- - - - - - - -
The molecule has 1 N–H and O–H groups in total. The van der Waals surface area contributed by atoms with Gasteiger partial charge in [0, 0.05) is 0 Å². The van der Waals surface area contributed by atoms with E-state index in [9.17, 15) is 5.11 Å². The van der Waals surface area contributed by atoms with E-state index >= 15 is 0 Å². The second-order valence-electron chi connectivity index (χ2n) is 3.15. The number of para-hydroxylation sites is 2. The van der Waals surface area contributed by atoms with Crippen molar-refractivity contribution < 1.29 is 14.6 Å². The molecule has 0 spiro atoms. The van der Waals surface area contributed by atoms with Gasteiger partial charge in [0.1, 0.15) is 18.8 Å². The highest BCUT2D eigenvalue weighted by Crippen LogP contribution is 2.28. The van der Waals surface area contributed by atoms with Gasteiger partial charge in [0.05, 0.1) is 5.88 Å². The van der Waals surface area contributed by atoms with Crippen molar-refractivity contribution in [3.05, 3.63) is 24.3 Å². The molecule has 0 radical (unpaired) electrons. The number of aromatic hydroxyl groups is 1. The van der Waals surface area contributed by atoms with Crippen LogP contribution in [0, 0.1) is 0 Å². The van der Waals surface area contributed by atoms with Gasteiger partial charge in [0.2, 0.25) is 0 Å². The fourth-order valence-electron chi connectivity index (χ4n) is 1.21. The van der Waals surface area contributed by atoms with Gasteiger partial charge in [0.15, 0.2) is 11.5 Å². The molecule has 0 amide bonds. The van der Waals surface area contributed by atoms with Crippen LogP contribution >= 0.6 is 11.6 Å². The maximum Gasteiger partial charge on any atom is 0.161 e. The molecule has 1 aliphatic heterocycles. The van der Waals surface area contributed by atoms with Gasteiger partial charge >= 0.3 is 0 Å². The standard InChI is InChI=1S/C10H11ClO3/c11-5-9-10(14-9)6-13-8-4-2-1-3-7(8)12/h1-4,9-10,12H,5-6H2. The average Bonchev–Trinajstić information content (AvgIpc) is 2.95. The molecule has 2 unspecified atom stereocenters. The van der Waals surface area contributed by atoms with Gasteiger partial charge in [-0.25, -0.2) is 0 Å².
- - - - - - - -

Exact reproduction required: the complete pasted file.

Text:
The molecule has 1 N–H and O–H groups in total. The van der Waals surface area contributed by atoms with Gasteiger partial charge in [0, 0.05) is 0 Å². The van der Waals surface area contributed by atoms with E-state index in [9.17, 15) is 5.11 Å². The van der Waals surface area contributed by atoms with E-state index >= 15 is 0 Å². The second-order valence-electron chi connectivity index (χ2n) is 3.15. The number of para-hydroxylation sites is 2. The van der Waals surface area contributed by atoms with Crippen molar-refractivity contribution < 1.29 is 14.6 Å². The molecule has 0 spiro atoms. The van der Waals surface area contributed by atoms with Gasteiger partial charge in [0.1, 0.15) is 18.8 Å². The highest BCUT2D eigenvalue weighted by Crippen LogP contribution is 2.28. The van der Waals surface area contributed by atoms with Gasteiger partial charge in [0.05, 0.1) is 5.88 Å². The van der Waals surface area contributed by atoms with Crippen molar-refractivity contribution in [3.05, 3.63) is 24.3 Å². The molecule has 0 radical (unpaired) electrons. The number of aromatic hydroxyl groups is 1. The van der Waals surface area contributed by atoms with Crippen LogP contribution in [0, 0.1) is 0 Å². The van der Waals surface area contributed by atoms with Gasteiger partial charge in [0.2, 0.25) is 0 Å². The fourth-order valence-electron chi connectivity index (χ4n) is 1.21. The van der Waals surface area contributed by atoms with Gasteiger partial charge in [0.15, 0.2) is 11.5 Å². The molecule has 0 amide bonds. The van der Waals surface area contributed by atoms with Crippen LogP contribution >= 0.6 is 11.6 Å². The maximum Gasteiger partial charge on any atom is 0.161 e. The molecule has 1 aliphatic heterocycles. The van der Waals surface area contributed by atoms with Gasteiger partial charge >= 0.3 is 0 Å². The standard InChI is InChI=1S/C10H11ClO3/c11-5-9-10(14-9)6-13-8-4-2-1-3-7(8)12/h1-4,9-10,12H,5-6H2. The average Bonchev–Trinajstić information content (AvgIpc) is 2.95. The molecule has 2 unspecified atom stereocenters. The van der Waals surface area contributed by atoms with Gasteiger partial charge in [-0.25, -0.2) is 0 Å².